Conor McGregor's farcical Grand Arrival offers us a glimpse of what is to come ahead of Floyd Mayweather fight

Luke Brown
Things were relatively calm ... until McGregor walked onto the scene: Getty

It had all been going so well. A reasonably small but respectably vocal crowd had stood patiently for over two hours on the Toshiba Plaza, enduring searing 40° heat and then cheering happily when Floyd Mayweather was brought onto the stage at Tuesday’s Grand Arrival ceremony.

His entrance was uncharacteristically understated. After posing for photographs and making some small talk with the Corona girls — whose grins were etched onto their faces as if carved in stone — Mayweather dutifully walked to the front of the stage and answered a few questions in front of the fans. Many of them were wore his ‘The Money Team’ branded hats, which retail for $50.

“This fight is not going to go the distance,” Mayweather smiled, sounding a little bit tired but still happy to play to the gallery. “If you want to bet on this fight, bet that it’s not going to go.”

Three minutes later and he was done, quickly sidestepping off the stage, swallowed up by the bloated posse of bodybuilders that surround him at all times like dignitaries around a Queen. Perhaps three minutes of chat was rather brief considering his fans had stood sweltering for far, far longer than that for him to arrive — but they didn't seem to mind too much. Plus he had gone the entire interview without once using the word ‘bitch’, which must have set some kind of personal record.

So far, so reasonable. For once, the freak show appeared to be running smoothly, perhaps conserving its manic energy for Wednesday’s press conference, or Friday’s weigh-in, or even Saturday’s scrap.

Cue the entrance of Conor McGregor. Cue chaos, confusion and comedy.

The Irishman was due to make his appearance immediately after Mayweather and, having appeared suddenly from behind a large building, began stalking up to the stage. Mayweather’s band of merry men were meanwhile leaving, walking straight in the direction of the other group.

It didn’t take a genius to work out what was going to happen next. It didn’t even take a WWE fan. The two entourages were on a collision course, and there was going to be some serious cross-code handbags.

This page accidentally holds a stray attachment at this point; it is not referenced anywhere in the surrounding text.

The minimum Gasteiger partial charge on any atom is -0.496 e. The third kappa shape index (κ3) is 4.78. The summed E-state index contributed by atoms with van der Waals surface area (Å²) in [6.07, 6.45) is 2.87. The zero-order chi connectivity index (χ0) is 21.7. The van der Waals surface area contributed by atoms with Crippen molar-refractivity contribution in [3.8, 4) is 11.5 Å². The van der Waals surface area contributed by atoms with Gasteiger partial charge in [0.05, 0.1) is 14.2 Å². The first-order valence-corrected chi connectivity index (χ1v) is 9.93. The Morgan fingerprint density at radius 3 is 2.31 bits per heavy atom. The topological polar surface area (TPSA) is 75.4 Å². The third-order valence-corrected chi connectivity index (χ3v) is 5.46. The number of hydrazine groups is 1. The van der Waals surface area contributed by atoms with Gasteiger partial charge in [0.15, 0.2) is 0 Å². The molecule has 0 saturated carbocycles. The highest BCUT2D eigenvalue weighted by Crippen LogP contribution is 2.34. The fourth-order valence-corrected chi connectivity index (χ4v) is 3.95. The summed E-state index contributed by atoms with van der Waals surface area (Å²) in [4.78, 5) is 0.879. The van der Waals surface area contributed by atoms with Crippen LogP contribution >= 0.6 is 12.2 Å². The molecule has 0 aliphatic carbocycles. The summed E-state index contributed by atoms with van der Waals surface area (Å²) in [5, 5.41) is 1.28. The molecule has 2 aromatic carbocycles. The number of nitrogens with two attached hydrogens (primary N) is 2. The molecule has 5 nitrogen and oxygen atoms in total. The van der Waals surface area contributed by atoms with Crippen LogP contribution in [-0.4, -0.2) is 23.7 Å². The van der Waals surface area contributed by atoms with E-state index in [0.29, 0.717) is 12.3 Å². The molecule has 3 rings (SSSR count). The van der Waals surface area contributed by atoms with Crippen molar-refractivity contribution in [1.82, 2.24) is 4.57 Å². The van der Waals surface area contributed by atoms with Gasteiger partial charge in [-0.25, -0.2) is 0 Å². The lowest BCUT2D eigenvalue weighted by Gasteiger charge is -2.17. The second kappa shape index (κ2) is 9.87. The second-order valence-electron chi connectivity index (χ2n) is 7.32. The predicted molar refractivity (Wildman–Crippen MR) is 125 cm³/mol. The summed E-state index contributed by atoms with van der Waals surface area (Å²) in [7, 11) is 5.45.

From the position of the press pit, it was difficult to see who threw the first w***** sign, or who blurted out the first sexist insult, or racial epithet, or homophobic slur. Later, holding court in the late afternoon sun and drenched in the rapidly flashing lights of a hundred SLRs, McGregor revealed he was the one to instigate the hoo-ha.

The Irishman makes his arrival (Getty)

“On the way in there was meant to be a face-off. And then suddenly there wasn’t,” he complained, no doubt devastated at a missed opportunity to bawl his spittle into Mayweather’s gold-rimmed sunglasses. “So I saw him on the way [to the stage] and said ‘what, are you afraid of a face-off today?’

“He started mouthing something at me, and then suddenly his big goons — his absolute donkeys — turned it into a pushing and shoving contest.”

Are donkeys known for their pushing and shoving capability? Regardless: things were quickly broken up, presumably after both men realised that they risked losing their hard-earned multi-millions if they decided to begin belting each other in the face a few days early. Both were dragged away, with Mayweather quick to disappear and McGregor pushed in front of the fans, but not after taking a minute to sort out his collar and adjust his elaborate pocket square.

Mayweather and the Corona girls (Getty)

But the drama wasn’t over. In fact, the drama had only just begun. Because former WBA welterweight champion of the world Paulie Malignaggi was yet to show up, screaming himself hoarse about McGregor’s testicles.

Whoever was tasked with working out the logistics of this event deserves a dressing down — or perhaps a significant pay-rise — because McGregor was confronted by enemies at every turn, as if he was involved in a giant real-life version of Pac-Man, only with angry American bruisers taking the place of all the ghosts.

After dutifully informing the crowd that he was going to “knock him out early, in one or two rounds”, McGregor hopped off the stage after a similarly breezy three minutes. Only stood in between him and a pleasant evening of Instagramming his rippling tattooed torso was Malignaggi, who was present under pretence of working as an analyst for Showtime but in reality probably has his eyes on a lucrative freak show of his own.

McGregor was in a combative mood (Getty)

This time there was no pushing or shoving — just an exchange of insults that would make even the entire cast of Jersey Shore roll her eyes at the trashiness of it all. The two men snarled at one another. “Did you bring your balls this time?” Malignaggi enquired; one, two, three times. “You got your a** whopped,” replied McGregor, reticently refusing to confirm or deny whether he had indeed brought the crown jewels along to Vegas with him.

A police officer intervened, dragging Malignaggi away despite his frustrated cries of ‘but I’m a fighter!’ And after one final altercation with a completely random fan (who took great delight in bawling “YOU’RE A P****” in McGregor’s direction) he was gone, off to press his suit ahead of Wednesday’s final — final — press conference.

Meanwhile, some way down the road, Mayweather was sat calmly in front of the boxing journalists and their gigantic dictaphones. At least somebody was taking it all rather more seriously. Right?

“What will you be doing for the rest of the week ahead of the fight,” somebody asked, quite reasonably. “I'll be at the Girl Collection strip club every day this week,” was the reply. “Every day.”

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